KC Royals emergency starter Chris Young stood out for the fourth game in a row as a member of the rotation. Young held the St. Louis Cardinals scoreless over six innings Friday night in the Kansas City Royals 5-0 victory at Kauffman Stadium.
Taking the place of the injured Jason Vargas, Young has allowed only one run in 22.2 innings pitched in four starts. That’s a ridiculous 0.40 ERA.
At this point, Chris Young is simply too good to return to his bullpen role of long-reliever.
It’s not rocket science people. The KC Royals are a PERFECT fit for Chris Young. He’s a 6’10” right-handed pitcher whose fastball averages a mere 87 miles per hour according to Brooks Baseball. He’s a fly ball pitcher with an extremely low career ground ball rate (GB%) of 26.3%.
With the most outrageous outfield defense in all of baseball and a big home park in Kauffman Stadium, the Kansas City Royals are the perfect team for a pitcher like Chris Young. No team can turn fly balls into outs like Kansas City, and there aren’t many parks that suppress home runs like Kauffman. According to ESPN.com’s park factors, Kansas City is the 5th hardest stadium to hit a home run.
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Kauffman Stadium, with the KC Royals defense behind him, is Chris Young’s Field of Dreams.
Kansas City Star columnist Sam Mellinger argued a few days ago that the Royals are better off returning Chris Young to the pen due to his second-half collapse last season. Yes, Chris Young’s ERA zoomed to 4.70 in the second half of 2014 after a first half at 3.15.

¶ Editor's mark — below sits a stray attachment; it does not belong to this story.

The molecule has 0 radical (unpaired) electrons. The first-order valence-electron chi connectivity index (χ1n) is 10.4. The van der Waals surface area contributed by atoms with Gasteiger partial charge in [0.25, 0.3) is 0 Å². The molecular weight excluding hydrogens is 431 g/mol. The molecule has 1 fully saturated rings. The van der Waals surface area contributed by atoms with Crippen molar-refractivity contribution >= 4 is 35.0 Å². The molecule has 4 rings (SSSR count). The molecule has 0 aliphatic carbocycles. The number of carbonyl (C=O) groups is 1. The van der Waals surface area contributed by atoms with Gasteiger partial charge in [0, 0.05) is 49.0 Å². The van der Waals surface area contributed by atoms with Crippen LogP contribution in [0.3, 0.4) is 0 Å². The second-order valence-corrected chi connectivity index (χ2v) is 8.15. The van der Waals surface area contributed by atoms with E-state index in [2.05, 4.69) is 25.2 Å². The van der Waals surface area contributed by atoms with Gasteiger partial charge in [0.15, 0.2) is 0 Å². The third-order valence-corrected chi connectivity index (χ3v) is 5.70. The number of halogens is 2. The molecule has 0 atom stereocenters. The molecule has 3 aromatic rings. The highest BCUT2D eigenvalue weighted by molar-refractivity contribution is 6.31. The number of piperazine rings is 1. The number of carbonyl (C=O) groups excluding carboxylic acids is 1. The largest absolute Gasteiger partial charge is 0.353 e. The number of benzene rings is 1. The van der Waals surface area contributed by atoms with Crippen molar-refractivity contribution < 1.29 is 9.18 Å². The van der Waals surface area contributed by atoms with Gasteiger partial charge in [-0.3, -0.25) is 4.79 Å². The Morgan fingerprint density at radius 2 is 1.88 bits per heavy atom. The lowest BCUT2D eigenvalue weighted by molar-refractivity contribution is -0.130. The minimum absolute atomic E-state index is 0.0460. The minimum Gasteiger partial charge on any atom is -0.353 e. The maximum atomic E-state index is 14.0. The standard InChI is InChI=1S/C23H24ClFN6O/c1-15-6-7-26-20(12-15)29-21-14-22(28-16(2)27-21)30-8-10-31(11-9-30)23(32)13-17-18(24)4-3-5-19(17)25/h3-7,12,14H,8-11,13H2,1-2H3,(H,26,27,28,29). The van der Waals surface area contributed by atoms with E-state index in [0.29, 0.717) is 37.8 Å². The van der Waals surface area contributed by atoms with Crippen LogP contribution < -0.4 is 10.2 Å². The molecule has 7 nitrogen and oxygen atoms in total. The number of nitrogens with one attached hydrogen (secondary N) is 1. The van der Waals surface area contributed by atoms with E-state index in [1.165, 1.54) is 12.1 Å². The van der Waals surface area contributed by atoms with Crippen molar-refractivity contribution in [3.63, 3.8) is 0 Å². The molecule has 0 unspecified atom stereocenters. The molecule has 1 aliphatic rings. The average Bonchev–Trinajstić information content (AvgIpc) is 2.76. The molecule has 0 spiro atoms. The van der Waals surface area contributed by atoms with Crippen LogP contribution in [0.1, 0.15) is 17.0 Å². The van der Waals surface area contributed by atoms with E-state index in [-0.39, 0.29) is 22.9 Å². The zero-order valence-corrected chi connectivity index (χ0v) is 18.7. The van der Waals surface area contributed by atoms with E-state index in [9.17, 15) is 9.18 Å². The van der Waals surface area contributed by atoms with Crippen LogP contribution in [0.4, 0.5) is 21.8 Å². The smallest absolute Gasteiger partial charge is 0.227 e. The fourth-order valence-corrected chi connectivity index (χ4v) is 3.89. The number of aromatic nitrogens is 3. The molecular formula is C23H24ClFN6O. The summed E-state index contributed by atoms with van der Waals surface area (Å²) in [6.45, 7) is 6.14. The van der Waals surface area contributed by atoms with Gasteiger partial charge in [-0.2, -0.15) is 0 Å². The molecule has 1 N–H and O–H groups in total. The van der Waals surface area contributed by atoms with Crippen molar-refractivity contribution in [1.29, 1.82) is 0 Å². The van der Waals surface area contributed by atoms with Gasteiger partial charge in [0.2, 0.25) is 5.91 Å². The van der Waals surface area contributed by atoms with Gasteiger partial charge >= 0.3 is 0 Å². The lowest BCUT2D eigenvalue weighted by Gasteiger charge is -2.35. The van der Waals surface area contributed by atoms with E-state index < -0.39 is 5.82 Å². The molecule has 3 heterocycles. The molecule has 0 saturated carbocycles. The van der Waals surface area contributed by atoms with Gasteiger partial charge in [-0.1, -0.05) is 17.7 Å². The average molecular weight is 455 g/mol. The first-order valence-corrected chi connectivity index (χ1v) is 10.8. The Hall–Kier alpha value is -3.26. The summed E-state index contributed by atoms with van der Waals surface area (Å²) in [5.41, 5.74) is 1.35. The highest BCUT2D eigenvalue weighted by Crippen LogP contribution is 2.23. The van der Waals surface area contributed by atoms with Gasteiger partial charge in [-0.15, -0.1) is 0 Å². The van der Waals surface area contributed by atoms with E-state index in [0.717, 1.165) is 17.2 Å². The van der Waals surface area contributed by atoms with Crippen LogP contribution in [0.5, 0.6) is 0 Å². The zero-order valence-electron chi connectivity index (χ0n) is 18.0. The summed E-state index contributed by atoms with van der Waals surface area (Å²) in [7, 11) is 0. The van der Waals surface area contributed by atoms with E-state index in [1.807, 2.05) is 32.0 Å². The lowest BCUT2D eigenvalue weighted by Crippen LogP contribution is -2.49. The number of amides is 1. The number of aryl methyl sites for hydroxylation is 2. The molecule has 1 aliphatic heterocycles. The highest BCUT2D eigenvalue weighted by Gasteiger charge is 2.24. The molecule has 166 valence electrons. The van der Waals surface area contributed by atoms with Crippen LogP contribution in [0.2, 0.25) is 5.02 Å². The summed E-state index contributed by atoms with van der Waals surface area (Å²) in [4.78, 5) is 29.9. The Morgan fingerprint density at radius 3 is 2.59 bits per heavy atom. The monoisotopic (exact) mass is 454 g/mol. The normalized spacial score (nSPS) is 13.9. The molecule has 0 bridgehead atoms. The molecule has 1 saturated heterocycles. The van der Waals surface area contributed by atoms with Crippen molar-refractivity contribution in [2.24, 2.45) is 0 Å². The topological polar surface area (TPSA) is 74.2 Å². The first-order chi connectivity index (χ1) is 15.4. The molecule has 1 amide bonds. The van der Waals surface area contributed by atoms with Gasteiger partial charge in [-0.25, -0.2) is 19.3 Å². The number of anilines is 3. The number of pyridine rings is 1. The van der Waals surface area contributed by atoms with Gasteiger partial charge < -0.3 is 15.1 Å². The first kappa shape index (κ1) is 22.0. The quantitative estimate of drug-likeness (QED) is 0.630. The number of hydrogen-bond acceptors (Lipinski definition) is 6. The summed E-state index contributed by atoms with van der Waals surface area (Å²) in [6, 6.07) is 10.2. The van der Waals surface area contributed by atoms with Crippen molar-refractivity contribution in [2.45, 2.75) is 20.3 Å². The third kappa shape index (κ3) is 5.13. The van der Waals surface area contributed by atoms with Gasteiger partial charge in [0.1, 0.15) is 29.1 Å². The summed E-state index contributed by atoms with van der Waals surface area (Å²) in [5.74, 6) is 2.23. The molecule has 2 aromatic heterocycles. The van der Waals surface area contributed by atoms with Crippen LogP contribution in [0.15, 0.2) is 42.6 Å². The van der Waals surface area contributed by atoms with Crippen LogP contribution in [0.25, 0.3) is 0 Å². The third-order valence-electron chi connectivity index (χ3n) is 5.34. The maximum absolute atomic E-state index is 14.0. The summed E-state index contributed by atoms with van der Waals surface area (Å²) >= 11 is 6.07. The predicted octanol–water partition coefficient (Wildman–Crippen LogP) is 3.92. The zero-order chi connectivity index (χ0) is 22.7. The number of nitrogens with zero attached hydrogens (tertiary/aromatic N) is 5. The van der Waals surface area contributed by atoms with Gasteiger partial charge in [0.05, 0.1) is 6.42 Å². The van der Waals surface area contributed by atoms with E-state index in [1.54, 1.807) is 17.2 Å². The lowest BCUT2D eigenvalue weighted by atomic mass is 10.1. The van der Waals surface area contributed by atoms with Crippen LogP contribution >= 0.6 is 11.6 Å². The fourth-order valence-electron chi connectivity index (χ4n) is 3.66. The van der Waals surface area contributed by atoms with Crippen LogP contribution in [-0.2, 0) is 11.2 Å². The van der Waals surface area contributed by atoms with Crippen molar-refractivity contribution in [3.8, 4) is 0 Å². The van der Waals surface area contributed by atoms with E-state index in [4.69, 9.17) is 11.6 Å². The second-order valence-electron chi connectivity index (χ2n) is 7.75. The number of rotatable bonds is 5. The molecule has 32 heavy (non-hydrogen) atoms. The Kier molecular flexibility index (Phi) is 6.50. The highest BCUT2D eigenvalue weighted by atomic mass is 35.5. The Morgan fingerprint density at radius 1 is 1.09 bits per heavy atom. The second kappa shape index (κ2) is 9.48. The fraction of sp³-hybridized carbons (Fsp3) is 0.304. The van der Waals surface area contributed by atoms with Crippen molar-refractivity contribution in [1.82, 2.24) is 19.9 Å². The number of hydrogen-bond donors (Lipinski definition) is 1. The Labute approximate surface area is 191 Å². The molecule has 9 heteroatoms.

But that’s not the simple story of fatigue that Mellinger seems to presume.
First of all, Young’s second half collapse was more one bad month at the tail end of the season rather than a bad second half. Young’s ERA for July was 3.29. In August, he maintained a strong 3.05 ERA. Only in September/October did his ERA balloon to 8.59.
That number was driven by allowing seven home runs in four starts over the last month of the season. He also posted a season high K/9 of 8.6. Chris Young’s velocity chart on Brooks Baseball shows that his average fastball velocity did dip to 85.83 mph in September from his peak month in June (86.32), but it was faster than his solid July (85.82) and August (85.49).
That doesn’t look like a guy running out of gas. That looks like a guy with a gopher ball problem. Notice also that Young is throwing harder this season (87.66 in April, and 86.98 in May).
Further, Young was coming back from shoulder surgery due to thoracic outlet syndrome in 2014. Young is now more than a year removed from surgery and presumably has built up his arm strength. Even if fatigue was a problem last season, it’s reasonable to assume Chris Young has more in his arm than the 165.0 innings he pitched last season.
Don’t overthink this people. Chris Young has an 0.74 ERA so far this season. Sandwich him between two harder throwers to make his odd motion (he’s 6’10” with long arms) look all the more deceptive to opponents and let him roll.
However, if the KC Royals use him like a latter-day Storm Davis (who won 19 games for the 1989 Oakland A’s after regularly getting pulled after five or six innings), then Chris Young can be a very valuable member of the rotation.